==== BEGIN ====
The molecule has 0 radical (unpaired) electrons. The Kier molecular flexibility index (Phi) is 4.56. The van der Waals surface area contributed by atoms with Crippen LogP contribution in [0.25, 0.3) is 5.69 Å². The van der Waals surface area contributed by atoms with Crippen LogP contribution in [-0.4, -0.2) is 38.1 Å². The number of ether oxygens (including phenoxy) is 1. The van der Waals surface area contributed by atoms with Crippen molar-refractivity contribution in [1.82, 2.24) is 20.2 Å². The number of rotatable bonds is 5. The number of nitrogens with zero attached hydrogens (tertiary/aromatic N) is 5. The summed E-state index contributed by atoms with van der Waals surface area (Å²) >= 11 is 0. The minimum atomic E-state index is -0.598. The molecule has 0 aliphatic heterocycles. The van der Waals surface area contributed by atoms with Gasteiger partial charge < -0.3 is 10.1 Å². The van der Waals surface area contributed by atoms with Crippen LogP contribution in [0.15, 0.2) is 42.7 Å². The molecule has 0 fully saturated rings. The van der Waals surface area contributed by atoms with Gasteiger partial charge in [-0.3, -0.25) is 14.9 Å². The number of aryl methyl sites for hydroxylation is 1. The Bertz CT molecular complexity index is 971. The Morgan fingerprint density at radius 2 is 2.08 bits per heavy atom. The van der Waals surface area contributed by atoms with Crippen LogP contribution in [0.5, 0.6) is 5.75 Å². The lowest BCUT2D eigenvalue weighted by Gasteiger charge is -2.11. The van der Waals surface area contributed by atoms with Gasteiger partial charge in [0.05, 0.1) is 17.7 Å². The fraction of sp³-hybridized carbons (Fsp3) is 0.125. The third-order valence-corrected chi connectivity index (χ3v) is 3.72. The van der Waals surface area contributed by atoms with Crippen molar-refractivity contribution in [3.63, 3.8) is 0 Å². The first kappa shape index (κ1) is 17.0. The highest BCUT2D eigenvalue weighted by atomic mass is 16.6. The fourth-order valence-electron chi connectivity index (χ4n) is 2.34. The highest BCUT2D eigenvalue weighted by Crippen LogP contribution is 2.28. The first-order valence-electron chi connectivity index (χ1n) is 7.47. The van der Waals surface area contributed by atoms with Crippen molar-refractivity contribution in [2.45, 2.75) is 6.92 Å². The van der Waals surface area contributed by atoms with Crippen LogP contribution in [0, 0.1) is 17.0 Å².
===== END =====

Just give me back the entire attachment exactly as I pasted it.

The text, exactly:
The molecule has 0 radical (unpaired) electrons. The Kier molecular flexibility index (Phi) is 4.56. The van der Waals surface area contributed by atoms with Crippen LogP contribution in [0.25, 0.3) is 5.69 Å². The van der Waals surface area contributed by atoms with Crippen LogP contribution in [-0.4, -0.2) is 38.1 Å². The number of ether oxygens (including phenoxy) is 1. The van der Waals surface area contributed by atoms with Crippen molar-refractivity contribution in [1.82, 2.24) is 20.2 Å². The number of rotatable bonds is 5. The number of nitrogens with zero attached hydrogens (tertiary/aromatic N) is 5. The summed E-state index contributed by atoms with van der Waals surface area (Å²) >= 11 is 0. The minimum atomic E-state index is -0.598. The molecule has 0 aliphatic heterocycles. The van der Waals surface area contributed by atoms with Gasteiger partial charge < -0.3 is 10.1 Å². The van der Waals surface area contributed by atoms with Crippen LogP contribution in [0.15, 0.2) is 42.7 Å². The molecule has 0 fully saturated rings. The van der Waals surface area contributed by atoms with Gasteiger partial charge in [-0.3, -0.25) is 14.9 Å². The number of aryl methyl sites for hydroxylation is 1. The Bertz CT molecular complexity index is 971. The Morgan fingerprint density at radius 2 is 2.08 bits per heavy atom. The van der Waals surface area contributed by atoms with Crippen LogP contribution in [0.5, 0.6) is 5.75 Å². The lowest BCUT2D eigenvalue weighted by Gasteiger charge is -2.11. The van der Waals surface area contributed by atoms with Gasteiger partial charge in [0.05, 0.1) is 17.7 Å². The fraction of sp³-hybridized carbons (Fsp3) is 0.125. The third-order valence-corrected chi connectivity index (χ3v) is 3.72. The van der Waals surface area contributed by atoms with Crippen molar-refractivity contribution in [3.63, 3.8) is 0 Å². The first kappa shape index (κ1) is 17.0. The highest BCUT2D eigenvalue weighted by atomic mass is 16.6. The fourth-order valence-electron chi connectivity index (χ4n) is 2.34. The highest BCUT2D eigenvalue weighted by Crippen LogP contribution is 2.28. The first-order valence-electron chi connectivity index (χ1n) is 7.47. The van der Waals surface area contributed by atoms with Crippen molar-refractivity contribution in [2.45, 2.75) is 6.92 Å². The van der Waals surface area contributed by atoms with Crippen LogP contribution in [0, 0.1) is 17.0 Å².